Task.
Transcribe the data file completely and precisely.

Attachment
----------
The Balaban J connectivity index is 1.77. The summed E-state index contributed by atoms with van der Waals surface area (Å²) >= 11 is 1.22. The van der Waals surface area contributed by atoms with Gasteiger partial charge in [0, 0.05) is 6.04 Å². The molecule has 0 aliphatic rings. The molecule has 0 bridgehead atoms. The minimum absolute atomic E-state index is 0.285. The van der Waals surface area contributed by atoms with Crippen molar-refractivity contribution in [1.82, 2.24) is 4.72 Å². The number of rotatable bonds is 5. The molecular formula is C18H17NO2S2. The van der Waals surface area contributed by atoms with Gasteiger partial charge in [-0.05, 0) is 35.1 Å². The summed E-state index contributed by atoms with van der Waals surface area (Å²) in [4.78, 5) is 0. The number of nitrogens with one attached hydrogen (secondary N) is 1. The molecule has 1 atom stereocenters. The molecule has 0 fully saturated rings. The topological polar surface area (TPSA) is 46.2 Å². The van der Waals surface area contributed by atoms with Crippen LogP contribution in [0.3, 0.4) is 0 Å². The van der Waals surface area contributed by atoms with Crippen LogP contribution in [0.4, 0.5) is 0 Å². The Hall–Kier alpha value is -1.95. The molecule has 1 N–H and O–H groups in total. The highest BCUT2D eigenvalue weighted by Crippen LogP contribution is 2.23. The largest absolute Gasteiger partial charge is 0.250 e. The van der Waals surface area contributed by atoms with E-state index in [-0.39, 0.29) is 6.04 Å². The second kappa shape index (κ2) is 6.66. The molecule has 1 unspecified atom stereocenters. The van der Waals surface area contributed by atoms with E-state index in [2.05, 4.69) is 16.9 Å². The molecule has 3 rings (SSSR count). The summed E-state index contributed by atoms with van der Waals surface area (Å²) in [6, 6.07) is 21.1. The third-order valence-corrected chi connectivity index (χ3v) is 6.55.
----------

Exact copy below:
The Balaban J connectivity index is 1.77. The summed E-state index contributed by atoms with van der Waals surface area (Å²) >= 11 is 1.22. The van der Waals surface area contributed by atoms with Gasteiger partial charge in [0, 0.05) is 6.04 Å². The molecule has 0 aliphatic rings. The molecule has 0 bridgehead atoms. The minimum absolute atomic E-state index is 0.285. The van der Waals surface area contributed by atoms with Crippen molar-refractivity contribution in [1.82, 2.24) is 4.72 Å². The number of rotatable bonds is 5. The molecular formula is C18H17NO2S2. The van der Waals surface area contributed by atoms with Gasteiger partial charge in [-0.05, 0) is 35.1 Å². The summed E-state index contributed by atoms with van der Waals surface area (Å²) in [4.78, 5) is 0. The number of nitrogens with one attached hydrogen (secondary N) is 1. The molecule has 1 atom stereocenters. The molecule has 0 fully saturated rings. The topological polar surface area (TPSA) is 46.2 Å². The van der Waals surface area contributed by atoms with Crippen LogP contribution in [0.3, 0.4) is 0 Å². The van der Waals surface area contributed by atoms with Crippen LogP contribution in [0.4, 0.5) is 0 Å². The Hall–Kier alpha value is -1.95. The molecule has 1 N–H and O–H groups in total. The highest BCUT2D eigenvalue weighted by Crippen LogP contribution is 2.23. The largest absolute Gasteiger partial charge is 0.250 e. The van der Waals surface area contributed by atoms with E-state index in [-0.39, 0.29) is 6.04 Å². The second kappa shape index (κ2) is 6.66. The molecule has 1 unspecified atom stereocenters. The van der Waals surface area contributed by atoms with E-state index in [2.05, 4.69) is 16.9 Å². The molecule has 3 rings (SSSR count). The summed E-state index contributed by atoms with van der Waals surface area (Å²) in [6, 6.07) is 21.1. The third-order valence-corrected chi connectivity index (χ3v) is 6.55.